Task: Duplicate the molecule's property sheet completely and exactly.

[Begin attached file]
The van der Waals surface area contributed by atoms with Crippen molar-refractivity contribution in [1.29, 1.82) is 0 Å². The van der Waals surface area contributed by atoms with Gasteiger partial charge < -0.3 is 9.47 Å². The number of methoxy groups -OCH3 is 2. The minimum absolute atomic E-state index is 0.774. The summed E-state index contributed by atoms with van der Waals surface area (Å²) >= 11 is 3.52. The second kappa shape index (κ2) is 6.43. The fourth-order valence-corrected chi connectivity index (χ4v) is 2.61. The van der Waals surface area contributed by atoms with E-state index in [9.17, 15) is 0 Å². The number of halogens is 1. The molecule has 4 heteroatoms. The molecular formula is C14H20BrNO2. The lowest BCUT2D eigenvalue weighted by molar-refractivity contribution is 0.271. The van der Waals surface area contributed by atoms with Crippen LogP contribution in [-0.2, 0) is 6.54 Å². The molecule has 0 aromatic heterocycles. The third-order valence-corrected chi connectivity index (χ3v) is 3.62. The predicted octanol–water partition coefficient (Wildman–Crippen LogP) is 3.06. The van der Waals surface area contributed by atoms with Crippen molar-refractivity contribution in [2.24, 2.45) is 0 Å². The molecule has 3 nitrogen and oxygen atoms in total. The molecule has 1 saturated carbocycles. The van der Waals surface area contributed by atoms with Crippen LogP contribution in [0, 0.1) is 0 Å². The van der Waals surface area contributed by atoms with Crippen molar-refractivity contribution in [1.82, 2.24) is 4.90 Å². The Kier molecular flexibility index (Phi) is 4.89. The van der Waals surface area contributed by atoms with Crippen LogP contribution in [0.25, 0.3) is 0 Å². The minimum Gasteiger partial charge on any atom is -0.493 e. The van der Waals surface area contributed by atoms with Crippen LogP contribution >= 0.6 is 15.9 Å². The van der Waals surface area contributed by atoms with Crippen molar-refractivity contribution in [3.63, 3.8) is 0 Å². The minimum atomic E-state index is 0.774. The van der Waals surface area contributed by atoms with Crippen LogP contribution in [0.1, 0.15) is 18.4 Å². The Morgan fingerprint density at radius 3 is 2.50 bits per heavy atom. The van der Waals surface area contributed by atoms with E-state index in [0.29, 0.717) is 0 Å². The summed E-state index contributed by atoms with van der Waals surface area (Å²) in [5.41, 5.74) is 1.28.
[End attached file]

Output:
The van der Waals surface area contributed by atoms with Crippen molar-refractivity contribution in [1.29, 1.82) is 0 Å². The van der Waals surface area contributed by atoms with Gasteiger partial charge < -0.3 is 9.47 Å². The number of methoxy groups -OCH3 is 2. The minimum absolute atomic E-state index is 0.774. The summed E-state index contributed by atoms with van der Waals surface area (Å²) >= 11 is 3.52. The second kappa shape index (κ2) is 6.43. The fourth-order valence-corrected chi connectivity index (χ4v) is 2.61. The van der Waals surface area contributed by atoms with E-state index in [9.17, 15) is 0 Å². The number of halogens is 1. The molecule has 4 heteroatoms. The molecular formula is C14H20BrNO2. The lowest BCUT2D eigenvalue weighted by molar-refractivity contribution is 0.271. The van der Waals surface area contributed by atoms with Crippen LogP contribution in [-0.2, 0) is 6.54 Å². The molecule has 0 aromatic heterocycles. The third-order valence-corrected chi connectivity index (χ3v) is 3.62. The predicted octanol–water partition coefficient (Wildman–Crippen LogP) is 3.06. The van der Waals surface area contributed by atoms with Crippen molar-refractivity contribution in [2.24, 2.45) is 0 Å². The molecule has 3 nitrogen and oxygen atoms in total. The molecule has 1 saturated carbocycles. The van der Waals surface area contributed by atoms with Crippen LogP contribution in [0, 0.1) is 0 Å². The van der Waals surface area contributed by atoms with Crippen molar-refractivity contribution in [1.82, 2.24) is 4.90 Å². The Kier molecular flexibility index (Phi) is 4.89. The van der Waals surface area contributed by atoms with Crippen LogP contribution in [0.25, 0.3) is 0 Å². The minimum Gasteiger partial charge on any atom is -0.493 e. The van der Waals surface area contributed by atoms with Crippen LogP contribution >= 0.6 is 15.9 Å². The van der Waals surface area contributed by atoms with Crippen molar-refractivity contribution in [3.63, 3.8) is 0 Å². The minimum atomic E-state index is 0.774. The van der Waals surface area contributed by atoms with Crippen LogP contribution in [0.1, 0.15) is 18.4 Å². The Morgan fingerprint density at radius 3 is 2.50 bits per heavy atom. The van der Waals surface area contributed by atoms with E-state index in [0.29, 0.717) is 0 Å². The summed E-state index contributed by atoms with van der Waals surface area (Å²) in [5.41, 5.74) is 1.28.